But the real sin of Inquisitor's combat is game balance. I do not exaggerate when I say that have never, ever seen such a poorly balanced RPG, in everything from the character system, to enemy stats, to equipment and items, to the magic and spells available. To start, one of the reasons combat is so incredibly frustrating is that enemies have far, far too many hit points and resistances. On the normal difficulty, many enemies can individually take anywhere from 10 to 30 seconds to bring down, each. Combine that with the fact that often just about every dungeon room you visit will have 5 to 10 of these enemies in them, and then consider that the average dungeons might have 10 to 20 rooms all full of these numbers of monsters, and you can now start to see why this game is indeed "100+ hours long".
Inquisitor is also not a very challenging game, or at least, when it is challenging, it is rarely because of difficult encounter design or enemies with interesting spells that need to be countered, like some other classic RPGs. Rather, many enemies are loaded with extremely annoying abilities. Area-of-effect spells that damage and stun all your party, leaving them stun-locked with no effective counters? Check. Debilitating status effects that prevent you from regaining stamina? Check. Slows that make you attack at half speed? Check. None of these have any reliable resistance whatsoever, and the enemy AI ensures that they will spam these abilities constantly. The enemy AI itself is very primitive too, and they have no real behavior beyond "cast all spells until mana is depleted, then follow the player and keep attacking with primary weapon" which also adds to the repetition.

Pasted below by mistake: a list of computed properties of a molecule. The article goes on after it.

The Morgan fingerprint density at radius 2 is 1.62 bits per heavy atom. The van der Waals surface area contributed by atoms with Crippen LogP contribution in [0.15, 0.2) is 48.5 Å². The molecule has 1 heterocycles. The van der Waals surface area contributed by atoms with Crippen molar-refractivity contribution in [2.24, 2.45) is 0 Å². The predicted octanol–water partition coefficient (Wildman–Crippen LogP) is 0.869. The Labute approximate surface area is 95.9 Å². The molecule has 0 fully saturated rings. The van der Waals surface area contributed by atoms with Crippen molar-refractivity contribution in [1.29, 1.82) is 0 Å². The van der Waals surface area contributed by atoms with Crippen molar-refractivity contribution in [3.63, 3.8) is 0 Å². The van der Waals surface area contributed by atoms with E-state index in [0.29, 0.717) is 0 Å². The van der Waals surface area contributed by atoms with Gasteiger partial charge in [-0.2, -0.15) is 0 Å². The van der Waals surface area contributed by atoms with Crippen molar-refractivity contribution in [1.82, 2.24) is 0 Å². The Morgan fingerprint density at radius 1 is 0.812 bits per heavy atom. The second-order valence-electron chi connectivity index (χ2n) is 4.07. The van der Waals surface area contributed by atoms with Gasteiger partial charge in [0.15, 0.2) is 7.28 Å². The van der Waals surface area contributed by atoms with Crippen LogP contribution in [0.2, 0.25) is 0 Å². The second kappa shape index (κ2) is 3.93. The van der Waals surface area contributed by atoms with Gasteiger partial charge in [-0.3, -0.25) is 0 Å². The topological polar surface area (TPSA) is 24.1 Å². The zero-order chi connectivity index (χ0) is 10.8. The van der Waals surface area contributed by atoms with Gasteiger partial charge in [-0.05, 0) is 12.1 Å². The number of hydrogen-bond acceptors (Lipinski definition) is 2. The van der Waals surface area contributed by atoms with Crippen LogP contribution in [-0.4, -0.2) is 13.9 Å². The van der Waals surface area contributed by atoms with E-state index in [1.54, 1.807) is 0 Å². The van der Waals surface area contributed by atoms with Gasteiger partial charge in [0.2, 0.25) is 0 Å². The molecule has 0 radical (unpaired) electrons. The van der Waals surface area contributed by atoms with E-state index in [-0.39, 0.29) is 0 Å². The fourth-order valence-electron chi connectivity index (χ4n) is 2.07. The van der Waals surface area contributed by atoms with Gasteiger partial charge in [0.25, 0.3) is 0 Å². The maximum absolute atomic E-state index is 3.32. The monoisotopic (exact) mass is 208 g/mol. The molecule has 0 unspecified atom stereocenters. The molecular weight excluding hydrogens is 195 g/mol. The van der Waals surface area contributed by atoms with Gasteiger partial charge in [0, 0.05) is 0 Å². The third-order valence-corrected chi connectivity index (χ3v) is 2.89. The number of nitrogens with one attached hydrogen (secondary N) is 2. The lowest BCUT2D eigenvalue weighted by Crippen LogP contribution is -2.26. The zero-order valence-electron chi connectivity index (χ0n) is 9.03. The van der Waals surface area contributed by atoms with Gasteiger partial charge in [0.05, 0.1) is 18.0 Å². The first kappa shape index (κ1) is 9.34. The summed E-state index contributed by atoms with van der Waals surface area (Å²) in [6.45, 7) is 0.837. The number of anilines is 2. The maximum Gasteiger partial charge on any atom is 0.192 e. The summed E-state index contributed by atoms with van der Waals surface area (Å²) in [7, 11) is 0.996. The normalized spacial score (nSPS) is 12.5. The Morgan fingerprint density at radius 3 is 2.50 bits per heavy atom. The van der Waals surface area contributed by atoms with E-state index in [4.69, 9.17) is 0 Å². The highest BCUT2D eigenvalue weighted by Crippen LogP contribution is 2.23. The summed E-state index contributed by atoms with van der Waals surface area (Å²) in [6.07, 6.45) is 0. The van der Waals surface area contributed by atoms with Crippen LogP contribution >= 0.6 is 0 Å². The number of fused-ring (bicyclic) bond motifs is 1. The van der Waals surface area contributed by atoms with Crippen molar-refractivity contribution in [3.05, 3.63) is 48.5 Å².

Instead of a puzzle to be figured out, combat is more like a grueling gauntlet. Inquisitor's challenge comes less from the gameplay mechanics and more from the simple question of "do you have potions?" If you do have potions, you will be able to constantly quaff them down and keep your health/stamina/mana levels up. If you do not, you will die, usually very quickly. Party members also like to consume potions far faster than they actually need to, and they always drink the best ones first, so you will likely have to micro-manage their potion-drinking habits. If you run out of them and don't have a Magical Box to summon a djinn and open a shop interface, usually your only choice is to slowly walk back to town and restock, wasting 10 to 20 minutes of your time in the process. It's surprising Ultherst doesn't have a potion-based economy, as they are basically the only items of value worth buying. Speaking of, equipment available tends to be pretty poorly balanced as well - you can buy the best items in the game even in the first act, and the stuff you find in the world, including unique artifacts, rarely competes with what you can get by re-rolling the shops around town, so there is almost no equipment progression once you have collected a decent amount of money.